To answer about why a female, I have known 6 dogs in my life well. A german shepherd when I was very young who was fabulous and a female owned by a neighbor and mostly based on family legend, a mixed breed Heinz type who my friend got from a shelter as a puppy that I trained who was an excellent dog and female, a male Samoyed that was an impulse purchase by my family when I was a teenager, he was nice but was very independent and ok but not an amazing dog if I could do it over I would not choose him, my friend's male mini poo who is probably the greatest dog I have ever known but he was also being raised by a graduate student who had plenty of time on his hands, our male foster dog who is a nice dog but not one I would have gotten given the choice (he belongs to a friend who became allergic but lives with us, it works out and I would not give him away except back to his family) and my female standard who was a really good dog and even with losing her so young I would not have chosen another puppy instead. Maybe it is hype but I feel like female dogs are easier to train, more bonded to the family and less likely to wander. The last 2 were definitely true of my female standard. I am starting to think I really want a female and may be willing to get a puppy or waiting a little while until the perfect rehome becomes available

In my area standards have people lining up, especially healthy young dogs
 

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Maybe it is hype but I feel like female dogs are easier to train, more bonded to the family and less likely to wander. The last 2 were definitely true of my female standard. I am starting to think I really want a female and may be willing to get a puppy or waiting a little while until the perfect rehome becomes available
I used to have a strong preference for female dogs, but I had a few amazing male foster dogs, and I took a leap of faith in choosing a male for my second spoo. I was actually open to either sex, but I got matched with Frosty and he's just awesome. He has been the easier to train, more loyal to me, and less likely to wander out of my two spoos. He has been trustworthy off-leash since day 1. I love both dogs equally, of course, but he is easy and loves to please.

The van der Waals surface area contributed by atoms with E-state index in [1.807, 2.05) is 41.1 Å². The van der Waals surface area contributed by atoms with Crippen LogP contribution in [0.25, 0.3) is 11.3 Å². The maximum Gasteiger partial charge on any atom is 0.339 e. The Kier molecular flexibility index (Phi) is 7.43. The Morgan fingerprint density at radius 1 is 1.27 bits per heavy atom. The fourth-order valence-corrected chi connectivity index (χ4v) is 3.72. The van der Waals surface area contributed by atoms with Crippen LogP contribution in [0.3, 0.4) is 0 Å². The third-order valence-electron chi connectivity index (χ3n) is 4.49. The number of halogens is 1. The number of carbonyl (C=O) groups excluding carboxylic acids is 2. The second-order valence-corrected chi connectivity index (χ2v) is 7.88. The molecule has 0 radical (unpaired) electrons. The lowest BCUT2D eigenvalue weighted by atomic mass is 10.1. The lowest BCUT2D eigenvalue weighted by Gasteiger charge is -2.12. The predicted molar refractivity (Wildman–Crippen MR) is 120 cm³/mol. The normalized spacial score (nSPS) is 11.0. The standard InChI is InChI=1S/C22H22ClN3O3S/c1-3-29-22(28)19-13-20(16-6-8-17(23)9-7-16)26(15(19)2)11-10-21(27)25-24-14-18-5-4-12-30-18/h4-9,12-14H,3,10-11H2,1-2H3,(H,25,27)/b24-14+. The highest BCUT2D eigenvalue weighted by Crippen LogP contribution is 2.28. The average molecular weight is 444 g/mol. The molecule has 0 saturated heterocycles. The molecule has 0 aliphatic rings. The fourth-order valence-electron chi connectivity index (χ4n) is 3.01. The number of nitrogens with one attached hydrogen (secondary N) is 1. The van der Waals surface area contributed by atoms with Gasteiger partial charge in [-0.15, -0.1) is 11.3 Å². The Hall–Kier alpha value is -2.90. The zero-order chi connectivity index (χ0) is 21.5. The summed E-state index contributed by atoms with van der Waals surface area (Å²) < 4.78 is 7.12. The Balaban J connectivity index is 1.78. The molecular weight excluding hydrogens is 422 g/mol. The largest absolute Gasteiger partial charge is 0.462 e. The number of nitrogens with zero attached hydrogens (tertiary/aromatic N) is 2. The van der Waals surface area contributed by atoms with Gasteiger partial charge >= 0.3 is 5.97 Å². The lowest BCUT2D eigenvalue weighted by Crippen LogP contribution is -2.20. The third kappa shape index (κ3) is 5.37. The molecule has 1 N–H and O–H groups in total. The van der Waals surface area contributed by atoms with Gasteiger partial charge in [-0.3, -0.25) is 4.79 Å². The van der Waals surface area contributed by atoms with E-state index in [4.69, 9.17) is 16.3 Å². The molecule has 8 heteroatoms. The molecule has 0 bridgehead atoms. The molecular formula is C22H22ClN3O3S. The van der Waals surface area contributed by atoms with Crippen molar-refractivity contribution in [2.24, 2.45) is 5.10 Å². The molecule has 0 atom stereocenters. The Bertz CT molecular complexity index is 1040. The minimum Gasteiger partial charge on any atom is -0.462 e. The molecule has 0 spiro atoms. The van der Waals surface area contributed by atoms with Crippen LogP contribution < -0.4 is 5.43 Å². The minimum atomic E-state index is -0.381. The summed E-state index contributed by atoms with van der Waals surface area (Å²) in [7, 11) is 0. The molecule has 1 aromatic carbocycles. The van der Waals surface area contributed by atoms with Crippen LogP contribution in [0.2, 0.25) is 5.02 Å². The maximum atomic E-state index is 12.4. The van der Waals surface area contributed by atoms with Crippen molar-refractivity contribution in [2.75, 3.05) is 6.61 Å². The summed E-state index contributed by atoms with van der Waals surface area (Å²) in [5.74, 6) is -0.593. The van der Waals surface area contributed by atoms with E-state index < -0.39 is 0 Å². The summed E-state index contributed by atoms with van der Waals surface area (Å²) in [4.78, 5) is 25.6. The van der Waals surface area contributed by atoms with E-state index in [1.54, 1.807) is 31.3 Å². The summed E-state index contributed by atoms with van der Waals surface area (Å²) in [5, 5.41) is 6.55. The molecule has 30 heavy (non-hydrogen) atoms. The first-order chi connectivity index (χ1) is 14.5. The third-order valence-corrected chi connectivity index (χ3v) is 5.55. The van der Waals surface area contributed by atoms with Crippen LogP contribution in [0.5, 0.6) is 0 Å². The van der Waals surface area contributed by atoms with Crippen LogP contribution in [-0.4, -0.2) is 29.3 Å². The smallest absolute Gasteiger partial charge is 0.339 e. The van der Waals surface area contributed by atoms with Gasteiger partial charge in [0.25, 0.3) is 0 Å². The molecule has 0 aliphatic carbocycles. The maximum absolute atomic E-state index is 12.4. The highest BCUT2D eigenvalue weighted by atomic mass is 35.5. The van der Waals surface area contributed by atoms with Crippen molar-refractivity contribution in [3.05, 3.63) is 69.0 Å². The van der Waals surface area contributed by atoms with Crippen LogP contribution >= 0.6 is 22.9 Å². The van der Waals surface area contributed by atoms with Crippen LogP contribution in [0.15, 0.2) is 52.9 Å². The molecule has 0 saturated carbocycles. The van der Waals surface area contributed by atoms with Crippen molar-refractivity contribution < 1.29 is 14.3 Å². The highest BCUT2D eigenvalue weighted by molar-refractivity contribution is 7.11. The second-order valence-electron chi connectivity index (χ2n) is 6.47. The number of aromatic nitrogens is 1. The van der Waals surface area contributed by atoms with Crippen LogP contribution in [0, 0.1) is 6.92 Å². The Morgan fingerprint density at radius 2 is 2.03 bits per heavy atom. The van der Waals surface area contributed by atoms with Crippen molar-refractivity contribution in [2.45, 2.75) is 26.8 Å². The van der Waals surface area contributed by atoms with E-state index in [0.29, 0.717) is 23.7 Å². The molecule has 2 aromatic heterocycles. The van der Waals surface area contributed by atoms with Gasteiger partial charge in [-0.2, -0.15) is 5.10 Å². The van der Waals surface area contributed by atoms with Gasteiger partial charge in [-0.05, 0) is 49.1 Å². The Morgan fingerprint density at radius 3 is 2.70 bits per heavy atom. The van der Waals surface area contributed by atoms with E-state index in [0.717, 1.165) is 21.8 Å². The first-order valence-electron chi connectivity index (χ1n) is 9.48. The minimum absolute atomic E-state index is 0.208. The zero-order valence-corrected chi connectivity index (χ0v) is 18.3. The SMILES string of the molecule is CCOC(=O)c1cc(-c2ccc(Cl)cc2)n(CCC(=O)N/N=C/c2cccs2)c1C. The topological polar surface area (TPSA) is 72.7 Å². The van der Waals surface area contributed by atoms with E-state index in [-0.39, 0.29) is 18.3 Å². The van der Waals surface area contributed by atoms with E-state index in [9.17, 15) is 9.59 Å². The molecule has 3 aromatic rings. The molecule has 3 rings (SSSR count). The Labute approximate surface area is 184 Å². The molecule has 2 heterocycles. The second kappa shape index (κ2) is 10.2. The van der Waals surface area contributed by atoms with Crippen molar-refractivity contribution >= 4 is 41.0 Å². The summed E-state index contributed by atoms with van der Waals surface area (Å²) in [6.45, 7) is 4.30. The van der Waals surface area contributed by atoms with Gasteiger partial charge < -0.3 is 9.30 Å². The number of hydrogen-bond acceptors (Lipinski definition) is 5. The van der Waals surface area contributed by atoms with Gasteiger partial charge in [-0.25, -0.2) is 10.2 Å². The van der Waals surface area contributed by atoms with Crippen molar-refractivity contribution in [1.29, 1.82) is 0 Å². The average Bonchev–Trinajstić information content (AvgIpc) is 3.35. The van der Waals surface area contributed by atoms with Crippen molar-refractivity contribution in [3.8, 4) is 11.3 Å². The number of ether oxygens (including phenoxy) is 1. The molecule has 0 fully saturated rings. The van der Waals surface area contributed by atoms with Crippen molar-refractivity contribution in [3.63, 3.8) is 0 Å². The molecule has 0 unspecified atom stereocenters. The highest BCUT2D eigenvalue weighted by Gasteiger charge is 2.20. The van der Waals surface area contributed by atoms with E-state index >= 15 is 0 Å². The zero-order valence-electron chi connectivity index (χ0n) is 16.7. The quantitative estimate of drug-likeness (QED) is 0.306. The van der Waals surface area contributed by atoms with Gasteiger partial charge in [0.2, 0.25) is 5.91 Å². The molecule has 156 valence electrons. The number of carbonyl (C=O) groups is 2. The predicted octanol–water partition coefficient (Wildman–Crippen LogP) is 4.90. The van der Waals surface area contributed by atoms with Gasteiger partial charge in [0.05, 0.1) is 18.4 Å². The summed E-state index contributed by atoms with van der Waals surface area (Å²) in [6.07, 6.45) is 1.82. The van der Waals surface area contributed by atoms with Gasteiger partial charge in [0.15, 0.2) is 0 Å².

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I can’t compare the genders for poodles, only relate my experience with a male spoo. I specified a male to the breeder because of my then 7 yo female terrier-mix. There has been competition in the house previously when I’ve boarded other females. My boy is now 2.5 years old and is very bonded to me, just a big lap puppy. He’s sweet yet full of drive for the dog sports that we enjoy. One of my training friends has flat coated retrievers and swears by males as the more affectionate.

Here is Susan Garrett’s take on the question of boy versus girl.

https://susangarrettdogagility.com/tag/puppy-selection/
 

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I think you should get one you want and not settle for whatever happens to be available right now. I have a mlle, he is 9 months next week. I think he is wonderful. If you truly want a female then you should wait until you find one available. Our local rescue seems to get many a poodle come in, several young standards. Either owner surrender because they can't handle the dog or its too much work. They have very good foster homes and really spend a lot of time matching the dog to its new owner. My neighbor is getting a white standard this week, he is calm and obedience trained and only 2 years old but his elderly owner is ill and cannot take care of him. Since I have gotten my dog for some uncanny reason I follow their rescue and I've seen many many. I would contact your local poodle club and have them put you in touch with a few rescues and let them know what you are looking for. I bet one will show up.